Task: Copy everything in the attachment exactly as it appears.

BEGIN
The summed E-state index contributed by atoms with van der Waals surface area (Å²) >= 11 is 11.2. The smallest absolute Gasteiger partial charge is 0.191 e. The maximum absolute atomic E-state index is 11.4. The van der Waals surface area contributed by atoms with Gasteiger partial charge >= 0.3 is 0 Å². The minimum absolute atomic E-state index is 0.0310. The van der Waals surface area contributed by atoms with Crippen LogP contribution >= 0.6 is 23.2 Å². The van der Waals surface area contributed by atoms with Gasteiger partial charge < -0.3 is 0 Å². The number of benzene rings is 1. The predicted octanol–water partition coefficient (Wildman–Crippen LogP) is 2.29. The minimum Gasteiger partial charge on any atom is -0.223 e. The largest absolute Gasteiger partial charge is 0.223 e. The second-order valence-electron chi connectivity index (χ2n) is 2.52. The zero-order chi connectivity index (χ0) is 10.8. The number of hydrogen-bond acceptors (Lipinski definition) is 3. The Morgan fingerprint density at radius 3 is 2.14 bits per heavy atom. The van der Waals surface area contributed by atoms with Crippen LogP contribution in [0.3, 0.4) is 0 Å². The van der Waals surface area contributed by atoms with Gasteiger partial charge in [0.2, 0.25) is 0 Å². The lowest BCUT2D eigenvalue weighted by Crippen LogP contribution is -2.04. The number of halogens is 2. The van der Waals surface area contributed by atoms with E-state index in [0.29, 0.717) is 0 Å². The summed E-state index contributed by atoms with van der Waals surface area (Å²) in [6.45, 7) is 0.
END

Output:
The summed E-state index contributed by atoms with van der Waals surface area (Å²) >= 11 is 11.2. The smallest absolute Gasteiger partial charge is 0.191 e. The maximum absolute atomic E-state index is 11.4. The van der Waals surface area contributed by atoms with Gasteiger partial charge >= 0.3 is 0 Å². The minimum absolute atomic E-state index is 0.0310. The van der Waals surface area contributed by atoms with Crippen LogP contribution >= 0.6 is 23.2 Å². The van der Waals surface area contributed by atoms with Gasteiger partial charge < -0.3 is 0 Å². The number of benzene rings is 1. The predicted octanol–water partition coefficient (Wildman–Crippen LogP) is 2.29. The minimum Gasteiger partial charge on any atom is -0.223 e. The largest absolute Gasteiger partial charge is 0.223 e. The second-order valence-electron chi connectivity index (χ2n) is 2.52. The zero-order chi connectivity index (χ0) is 10.8. The number of hydrogen-bond acceptors (Lipinski definition) is 3. The Morgan fingerprint density at radius 3 is 2.14 bits per heavy atom. The van der Waals surface area contributed by atoms with Crippen LogP contribution in [0.3, 0.4) is 0 Å². The van der Waals surface area contributed by atoms with Gasteiger partial charge in [0.2, 0.25) is 0 Å². The lowest BCUT2D eigenvalue weighted by Crippen LogP contribution is -2.04. The number of halogens is 2. The van der Waals surface area contributed by atoms with E-state index in [0.29, 0.717) is 0 Å². The summed E-state index contributed by atoms with van der Waals surface area (Å²) in [6.45, 7) is 0.